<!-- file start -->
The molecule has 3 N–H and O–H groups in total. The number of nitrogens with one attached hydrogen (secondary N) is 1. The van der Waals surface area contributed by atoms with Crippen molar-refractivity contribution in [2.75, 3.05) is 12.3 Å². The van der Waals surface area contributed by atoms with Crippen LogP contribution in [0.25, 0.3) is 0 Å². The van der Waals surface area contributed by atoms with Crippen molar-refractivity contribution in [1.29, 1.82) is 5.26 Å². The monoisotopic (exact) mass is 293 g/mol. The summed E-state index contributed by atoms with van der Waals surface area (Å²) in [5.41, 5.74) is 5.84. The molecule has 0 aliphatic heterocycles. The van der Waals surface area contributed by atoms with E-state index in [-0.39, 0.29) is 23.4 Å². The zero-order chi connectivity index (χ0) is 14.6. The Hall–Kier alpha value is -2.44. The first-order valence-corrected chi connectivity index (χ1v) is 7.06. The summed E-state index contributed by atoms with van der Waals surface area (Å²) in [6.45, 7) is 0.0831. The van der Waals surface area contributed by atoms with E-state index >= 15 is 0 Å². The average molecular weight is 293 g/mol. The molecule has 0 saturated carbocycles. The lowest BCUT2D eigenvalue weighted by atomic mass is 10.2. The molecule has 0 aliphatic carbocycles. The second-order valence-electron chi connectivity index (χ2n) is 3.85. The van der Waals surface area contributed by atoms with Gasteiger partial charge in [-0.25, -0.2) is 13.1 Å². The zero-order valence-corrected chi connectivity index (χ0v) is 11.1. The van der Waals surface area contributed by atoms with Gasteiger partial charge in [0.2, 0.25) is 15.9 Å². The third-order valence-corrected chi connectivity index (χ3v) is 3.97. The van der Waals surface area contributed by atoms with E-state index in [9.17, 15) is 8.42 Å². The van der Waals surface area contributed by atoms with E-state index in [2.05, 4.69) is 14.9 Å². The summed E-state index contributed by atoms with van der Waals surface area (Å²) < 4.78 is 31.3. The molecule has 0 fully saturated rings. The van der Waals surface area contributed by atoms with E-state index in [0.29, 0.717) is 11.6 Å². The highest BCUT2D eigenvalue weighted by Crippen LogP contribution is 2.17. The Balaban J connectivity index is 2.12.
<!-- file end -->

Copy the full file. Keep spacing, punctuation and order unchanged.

The molecule has 3 N–H and O–H groups in total. The number of nitrogens with one attached hydrogen (secondary N) is 1. The van der Waals surface area contributed by atoms with Crippen molar-refractivity contribution in [2.75, 3.05) is 12.3 Å². The van der Waals surface area contributed by atoms with Crippen LogP contribution in [0.25, 0.3) is 0 Å². The van der Waals surface area contributed by atoms with Crippen molar-refractivity contribution in [1.29, 1.82) is 5.26 Å². The monoisotopic (exact) mass is 293 g/mol. The summed E-state index contributed by atoms with van der Waals surface area (Å²) in [5.41, 5.74) is 5.84. The molecule has 0 aliphatic heterocycles. The van der Waals surface area contributed by atoms with E-state index in [-0.39, 0.29) is 23.4 Å². The zero-order chi connectivity index (χ0) is 14.6. The Hall–Kier alpha value is -2.44. The first-order valence-corrected chi connectivity index (χ1v) is 7.06. The summed E-state index contributed by atoms with van der Waals surface area (Å²) in [6.45, 7) is 0.0831. The van der Waals surface area contributed by atoms with E-state index >= 15 is 0 Å². The average molecular weight is 293 g/mol. The molecule has 0 saturated carbocycles. The lowest BCUT2D eigenvalue weighted by atomic mass is 10.2. The molecule has 0 aliphatic carbocycles. The second-order valence-electron chi connectivity index (χ2n) is 3.85. The van der Waals surface area contributed by atoms with Gasteiger partial charge in [-0.25, -0.2) is 13.1 Å². The zero-order valence-corrected chi connectivity index (χ0v) is 11.1. The van der Waals surface area contributed by atoms with Gasteiger partial charge in [0.2, 0.25) is 15.9 Å². The third-order valence-corrected chi connectivity index (χ3v) is 3.97. The van der Waals surface area contributed by atoms with E-state index in [9.17, 15) is 8.42 Å². The van der Waals surface area contributed by atoms with E-state index in [2.05, 4.69) is 14.9 Å². The summed E-state index contributed by atoms with van der Waals surface area (Å²) < 4.78 is 31.3. The molecule has 0 fully saturated rings. The van der Waals surface area contributed by atoms with E-state index in [0.29, 0.717) is 11.6 Å². The highest BCUT2D eigenvalue weighted by Crippen LogP contribution is 2.17. The Balaban J connectivity index is 2.12.